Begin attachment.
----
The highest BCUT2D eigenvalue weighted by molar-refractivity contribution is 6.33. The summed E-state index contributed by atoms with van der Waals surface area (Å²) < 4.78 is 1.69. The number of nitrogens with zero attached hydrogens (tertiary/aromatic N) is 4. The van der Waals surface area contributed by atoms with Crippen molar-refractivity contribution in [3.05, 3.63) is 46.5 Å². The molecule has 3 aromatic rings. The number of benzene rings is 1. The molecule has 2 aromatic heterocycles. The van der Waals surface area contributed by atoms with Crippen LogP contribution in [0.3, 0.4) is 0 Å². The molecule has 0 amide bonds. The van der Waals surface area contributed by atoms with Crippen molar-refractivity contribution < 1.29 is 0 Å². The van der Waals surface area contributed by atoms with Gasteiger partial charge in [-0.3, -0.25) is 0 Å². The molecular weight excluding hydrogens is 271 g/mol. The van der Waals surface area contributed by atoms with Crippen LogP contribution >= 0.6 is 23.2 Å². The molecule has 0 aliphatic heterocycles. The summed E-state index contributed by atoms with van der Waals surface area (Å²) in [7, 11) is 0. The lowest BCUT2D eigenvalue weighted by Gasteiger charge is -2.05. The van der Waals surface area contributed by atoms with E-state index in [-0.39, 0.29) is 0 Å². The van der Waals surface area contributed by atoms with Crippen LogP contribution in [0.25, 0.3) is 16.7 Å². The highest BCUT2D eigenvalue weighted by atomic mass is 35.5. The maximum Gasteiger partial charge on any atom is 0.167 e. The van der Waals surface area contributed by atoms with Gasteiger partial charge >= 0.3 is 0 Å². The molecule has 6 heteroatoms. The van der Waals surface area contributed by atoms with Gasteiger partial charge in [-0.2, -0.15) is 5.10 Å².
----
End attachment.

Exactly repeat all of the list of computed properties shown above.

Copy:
The highest BCUT2D eigenvalue weighted by molar-refractivity contribution is 6.33. The summed E-state index contributed by atoms with van der Waals surface area (Å²) < 4.78 is 1.69. The number of nitrogens with zero attached hydrogens (tertiary/aromatic N) is 4. The van der Waals surface area contributed by atoms with Crippen molar-refractivity contribution in [3.05, 3.63) is 46.5 Å². The molecule has 3 aromatic rings. The number of benzene rings is 1. The molecule has 2 aromatic heterocycles. The van der Waals surface area contributed by atoms with Crippen LogP contribution in [0.3, 0.4) is 0 Å². The molecule has 0 amide bonds. The van der Waals surface area contributed by atoms with Crippen molar-refractivity contribution < 1.29 is 0 Å². The van der Waals surface area contributed by atoms with Gasteiger partial charge in [-0.3, -0.25) is 0 Å². The molecular weight excluding hydrogens is 271 g/mol. The van der Waals surface area contributed by atoms with Crippen LogP contribution >= 0.6 is 23.2 Å². The molecule has 0 aliphatic heterocycles. The summed E-state index contributed by atoms with van der Waals surface area (Å²) in [7, 11) is 0. The lowest BCUT2D eigenvalue weighted by Gasteiger charge is -2.05. The van der Waals surface area contributed by atoms with E-state index in [-0.39, 0.29) is 0 Å². The van der Waals surface area contributed by atoms with Crippen LogP contribution in [0.25, 0.3) is 16.7 Å². The highest BCUT2D eigenvalue weighted by atomic mass is 35.5. The maximum Gasteiger partial charge on any atom is 0.167 e. The van der Waals surface area contributed by atoms with Gasteiger partial charge >= 0.3 is 0 Å². The molecule has 6 heteroatoms. The van der Waals surface area contributed by atoms with Gasteiger partial charge in [-0.2, -0.15) is 5.10 Å².